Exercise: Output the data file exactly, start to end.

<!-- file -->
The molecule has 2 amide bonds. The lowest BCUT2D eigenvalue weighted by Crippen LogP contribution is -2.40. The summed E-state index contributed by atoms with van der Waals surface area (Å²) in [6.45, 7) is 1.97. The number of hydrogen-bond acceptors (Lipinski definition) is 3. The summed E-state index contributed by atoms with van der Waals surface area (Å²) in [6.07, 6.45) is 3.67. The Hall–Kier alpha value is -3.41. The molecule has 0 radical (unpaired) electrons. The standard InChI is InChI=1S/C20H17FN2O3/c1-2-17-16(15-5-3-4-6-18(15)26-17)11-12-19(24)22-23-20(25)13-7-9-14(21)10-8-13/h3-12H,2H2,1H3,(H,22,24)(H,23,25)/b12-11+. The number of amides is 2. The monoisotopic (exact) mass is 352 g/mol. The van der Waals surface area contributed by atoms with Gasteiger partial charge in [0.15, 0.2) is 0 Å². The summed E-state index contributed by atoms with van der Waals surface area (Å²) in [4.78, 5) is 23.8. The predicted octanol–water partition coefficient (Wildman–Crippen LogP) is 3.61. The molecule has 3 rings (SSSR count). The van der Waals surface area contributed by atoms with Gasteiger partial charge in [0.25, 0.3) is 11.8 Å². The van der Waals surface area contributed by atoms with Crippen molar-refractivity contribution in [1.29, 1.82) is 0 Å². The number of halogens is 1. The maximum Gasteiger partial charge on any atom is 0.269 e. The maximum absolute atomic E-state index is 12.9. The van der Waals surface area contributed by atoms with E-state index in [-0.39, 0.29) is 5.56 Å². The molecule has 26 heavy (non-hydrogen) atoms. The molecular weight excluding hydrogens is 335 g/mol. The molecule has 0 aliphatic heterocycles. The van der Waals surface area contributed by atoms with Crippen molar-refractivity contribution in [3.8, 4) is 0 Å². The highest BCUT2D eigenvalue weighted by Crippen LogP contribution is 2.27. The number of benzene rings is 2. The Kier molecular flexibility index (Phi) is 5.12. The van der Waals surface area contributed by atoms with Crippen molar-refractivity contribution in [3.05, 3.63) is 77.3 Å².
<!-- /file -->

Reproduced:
The molecule has 2 amide bonds. The lowest BCUT2D eigenvalue weighted by Crippen LogP contribution is -2.40. The summed E-state index contributed by atoms with van der Waals surface area (Å²) in [6.45, 7) is 1.97. The number of hydrogen-bond acceptors (Lipinski definition) is 3. The summed E-state index contributed by atoms with van der Waals surface area (Å²) in [6.07, 6.45) is 3.67. The Hall–Kier alpha value is -3.41. The molecule has 0 radical (unpaired) electrons. The standard InChI is InChI=1S/C20H17FN2O3/c1-2-17-16(15-5-3-4-6-18(15)26-17)11-12-19(24)22-23-20(25)13-7-9-14(21)10-8-13/h3-12H,2H2,1H3,(H,22,24)(H,23,25)/b12-11+. The number of amides is 2. The monoisotopic (exact) mass is 352 g/mol. The van der Waals surface area contributed by atoms with Gasteiger partial charge in [0.15, 0.2) is 0 Å². The summed E-state index contributed by atoms with van der Waals surface area (Å²) in [4.78, 5) is 23.8. The predicted octanol–water partition coefficient (Wildman–Crippen LogP) is 3.61. The molecule has 3 rings (SSSR count). The van der Waals surface area contributed by atoms with Gasteiger partial charge in [0.25, 0.3) is 11.8 Å². The van der Waals surface area contributed by atoms with Crippen molar-refractivity contribution in [1.29, 1.82) is 0 Å². The number of halogens is 1. The maximum Gasteiger partial charge on any atom is 0.269 e. The maximum absolute atomic E-state index is 12.9. The van der Waals surface area contributed by atoms with E-state index in [-0.39, 0.29) is 5.56 Å². The molecule has 26 heavy (non-hydrogen) atoms. The molecular weight excluding hydrogens is 335 g/mol. The molecule has 0 aliphatic heterocycles. The van der Waals surface area contributed by atoms with Crippen molar-refractivity contribution in [3.8, 4) is 0 Å². The highest BCUT2D eigenvalue weighted by Crippen LogP contribution is 2.27. The number of benzene rings is 2. The Kier molecular flexibility index (Phi) is 5.12. The van der Waals surface area contributed by atoms with Crippen molar-refractivity contribution in [3.05, 3.63) is 77.3 Å².